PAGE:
The Surreality of Chronic Illness
Last updated: March 2019
If the name had not been co-opted so many years ago by the MTV Networks as they ushered in a new age of dumbed-down reality television, I would propose a new docu-series called "The Surreal Life" about living with chronic illness. My experience trudging through days with Stage IV lung cancer has opened my eyes to the unique perspective of constant adjustment that patients and caregivers must go through while their realities continually shift. It is almost impossible to relate to without having experienced it firsthand, and it is, indeed, nothing short of surreal.
Recalling my old life
In my old life, that time of existence before my diagnosis tilted everything I knew on edge, it would never have occurred to me that I would be gasping for breath after sweeping handfuls of my own skin and hair into a neat pile. It is the sort of image that I would have found absurd, even laughable.
I was not the most athletic person, but I was highly active and physically vibrant. I was not the most coordinated sportsman, but I was able and dextrous when it counted. Need a jar opened or a bag of chips pulled apart? That was easy. Until split fingers became too sensitive to button my own shirt or even undo the cap on my toothpaste.
Rising to new challenges
Struggling to accommodate myself in a world where I was no longer adroit enough for simple mechanical tasks wore me down. But the experience also raised new challenges, not the least of which was how to see the world differently enough with each new shift that I experienced. If I could be inspired by the changes, clearly it would be less depressing.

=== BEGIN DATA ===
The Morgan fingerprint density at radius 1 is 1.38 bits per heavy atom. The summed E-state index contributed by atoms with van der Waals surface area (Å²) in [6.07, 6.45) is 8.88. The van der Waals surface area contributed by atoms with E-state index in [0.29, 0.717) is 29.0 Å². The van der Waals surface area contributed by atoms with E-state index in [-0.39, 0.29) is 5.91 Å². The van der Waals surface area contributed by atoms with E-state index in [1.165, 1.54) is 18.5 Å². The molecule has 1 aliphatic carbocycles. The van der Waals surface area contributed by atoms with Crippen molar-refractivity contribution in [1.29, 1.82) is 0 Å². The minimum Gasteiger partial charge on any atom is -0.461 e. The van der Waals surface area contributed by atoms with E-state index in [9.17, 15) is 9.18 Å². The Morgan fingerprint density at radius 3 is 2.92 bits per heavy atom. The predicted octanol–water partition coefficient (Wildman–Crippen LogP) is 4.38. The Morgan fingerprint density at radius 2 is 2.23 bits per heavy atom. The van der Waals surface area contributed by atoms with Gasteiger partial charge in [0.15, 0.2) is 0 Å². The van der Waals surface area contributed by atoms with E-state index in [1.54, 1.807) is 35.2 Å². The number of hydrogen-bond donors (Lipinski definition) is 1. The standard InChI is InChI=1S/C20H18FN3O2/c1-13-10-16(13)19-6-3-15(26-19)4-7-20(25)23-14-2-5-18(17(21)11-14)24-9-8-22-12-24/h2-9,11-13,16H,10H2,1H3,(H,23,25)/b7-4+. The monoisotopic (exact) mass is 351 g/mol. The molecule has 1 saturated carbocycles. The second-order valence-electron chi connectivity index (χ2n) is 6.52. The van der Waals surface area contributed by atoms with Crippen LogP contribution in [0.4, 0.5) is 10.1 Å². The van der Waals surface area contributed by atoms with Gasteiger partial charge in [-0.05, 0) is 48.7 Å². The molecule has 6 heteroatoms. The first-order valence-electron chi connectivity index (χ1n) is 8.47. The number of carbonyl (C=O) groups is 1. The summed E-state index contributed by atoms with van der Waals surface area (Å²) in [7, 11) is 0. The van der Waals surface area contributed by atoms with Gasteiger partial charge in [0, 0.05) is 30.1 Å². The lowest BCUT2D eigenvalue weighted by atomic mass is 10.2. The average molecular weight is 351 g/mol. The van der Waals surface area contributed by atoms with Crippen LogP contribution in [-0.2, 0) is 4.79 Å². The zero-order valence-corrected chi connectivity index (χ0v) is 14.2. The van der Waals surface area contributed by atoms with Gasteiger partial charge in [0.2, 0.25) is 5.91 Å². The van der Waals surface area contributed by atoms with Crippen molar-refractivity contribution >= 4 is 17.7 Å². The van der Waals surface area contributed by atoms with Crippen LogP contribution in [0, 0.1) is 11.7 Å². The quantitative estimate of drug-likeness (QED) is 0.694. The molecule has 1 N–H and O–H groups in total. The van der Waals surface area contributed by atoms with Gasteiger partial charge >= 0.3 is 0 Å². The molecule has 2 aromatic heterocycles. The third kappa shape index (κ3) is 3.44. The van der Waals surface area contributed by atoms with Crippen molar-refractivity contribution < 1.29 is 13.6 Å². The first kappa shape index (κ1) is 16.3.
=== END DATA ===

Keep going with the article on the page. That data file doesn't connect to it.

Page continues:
This would be the hook for the series, if I were to pitch it: how the chronically ill individual must rise above the weirdly unpredictable curveballs thrown by life every single day. But then it gets a little too maudlin for me. Really, we all know this already if we have been living in it. Beyond that, however, every single person I have known who lives with chronic illness faces it with the desire to continue living a "normal" life as much as possible.
Holding onto normal
That is the real challenge, after all: how one manages to be stuck in a surreal world and still make the adjustments to retain a normal experience. We want the ability to have the same experiences as those without persistent health issues. And we want, perhaps more than anything, that sense of control about our lives back.
And it is not just for ourselves. Our family, our friends, those with whom we have connections of any meaningful sort, are all affected by our experiences. This is why we grab at new, promising treatments, or opt out of them entirely to roll the dice. None of us is in a bubble, even when we feel entirely alone.
Building bridges to dispell stigma
Maybe throwing a diverse collective of patients into a house with a bunch of cameras on them 24/7 would be the wrong way to raise awareness or help them as individuals. But there is value in connecting with one another and sharing our voices. The lung cancer community is not that different, at least emotionally, from other groups of chronically ill people. Finding these connections can help to dispell stigma, but also to build bridges of experience and empathy.
And maybe there is something to be said for embracing the surreal nature of life as we know it. After all, it does open the world to a whole new level of interpretation.
Editor’s Note: We are extremely saddened to say that on October 21, 2018, Jeffrey Poehlmann passed away. Jeffrey’s advocacy efforts and writing continue to reach many. He will be deeply missed.
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